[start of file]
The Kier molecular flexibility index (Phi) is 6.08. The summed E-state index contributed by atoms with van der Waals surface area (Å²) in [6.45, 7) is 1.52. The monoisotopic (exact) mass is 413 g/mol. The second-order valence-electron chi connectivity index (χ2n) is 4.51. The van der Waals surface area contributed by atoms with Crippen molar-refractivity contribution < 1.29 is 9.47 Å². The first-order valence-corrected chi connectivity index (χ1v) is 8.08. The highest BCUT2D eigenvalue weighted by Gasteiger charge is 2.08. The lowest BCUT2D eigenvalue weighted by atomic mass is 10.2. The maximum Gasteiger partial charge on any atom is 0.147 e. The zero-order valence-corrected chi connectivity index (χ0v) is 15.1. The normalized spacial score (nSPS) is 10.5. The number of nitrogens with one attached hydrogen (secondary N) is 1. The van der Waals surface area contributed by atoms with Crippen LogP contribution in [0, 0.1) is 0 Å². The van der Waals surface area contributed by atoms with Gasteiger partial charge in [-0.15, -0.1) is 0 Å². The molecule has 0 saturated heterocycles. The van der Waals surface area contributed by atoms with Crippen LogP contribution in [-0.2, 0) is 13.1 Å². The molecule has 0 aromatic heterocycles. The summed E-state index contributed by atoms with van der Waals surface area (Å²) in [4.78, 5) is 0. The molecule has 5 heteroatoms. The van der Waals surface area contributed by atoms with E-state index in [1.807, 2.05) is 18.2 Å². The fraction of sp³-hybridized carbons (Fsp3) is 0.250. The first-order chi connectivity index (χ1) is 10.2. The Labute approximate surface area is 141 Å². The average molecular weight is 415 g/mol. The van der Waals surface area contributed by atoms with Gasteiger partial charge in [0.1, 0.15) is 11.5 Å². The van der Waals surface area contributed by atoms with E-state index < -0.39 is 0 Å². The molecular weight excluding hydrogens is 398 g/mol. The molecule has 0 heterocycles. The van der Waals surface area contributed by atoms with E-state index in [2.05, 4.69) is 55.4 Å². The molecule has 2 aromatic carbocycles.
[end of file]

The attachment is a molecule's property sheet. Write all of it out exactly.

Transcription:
The Kier molecular flexibility index (Phi) is 6.08. The summed E-state index contributed by atoms with van der Waals surface area (Å²) in [6.45, 7) is 1.52. The monoisotopic (exact) mass is 413 g/mol. The second-order valence-electron chi connectivity index (χ2n) is 4.51. The van der Waals surface area contributed by atoms with Crippen molar-refractivity contribution < 1.29 is 9.47 Å². The first-order valence-corrected chi connectivity index (χ1v) is 8.08. The highest BCUT2D eigenvalue weighted by Gasteiger charge is 2.08. The lowest BCUT2D eigenvalue weighted by atomic mass is 10.2. The maximum Gasteiger partial charge on any atom is 0.147 e. The zero-order valence-corrected chi connectivity index (χ0v) is 15.1. The normalized spacial score (nSPS) is 10.5. The number of nitrogens with one attached hydrogen (secondary N) is 1. The van der Waals surface area contributed by atoms with Crippen LogP contribution in [0, 0.1) is 0 Å². The van der Waals surface area contributed by atoms with Gasteiger partial charge in [-0.15, -0.1) is 0 Å². The molecule has 0 saturated heterocycles. The van der Waals surface area contributed by atoms with Crippen LogP contribution in [-0.2, 0) is 13.1 Å². The molecule has 0 aromatic heterocycles. The summed E-state index contributed by atoms with van der Waals surface area (Å²) in [4.78, 5) is 0. The molecule has 5 heteroatoms. The van der Waals surface area contributed by atoms with E-state index in [1.807, 2.05) is 18.2 Å². The fraction of sp³-hybridized carbons (Fsp3) is 0.250. The first-order chi connectivity index (χ1) is 10.2. The Labute approximate surface area is 141 Å². The average molecular weight is 415 g/mol. The van der Waals surface area contributed by atoms with Gasteiger partial charge in [0.1, 0.15) is 11.5 Å². The van der Waals surface area contributed by atoms with E-state index < -0.39 is 0 Å². The molecular weight excluding hydrogens is 398 g/mol. The molecule has 0 heterocycles. The van der Waals surface area contributed by atoms with E-state index in [2.05, 4.69) is 55.4 Å². The molecule has 2 aromatic carbocycles.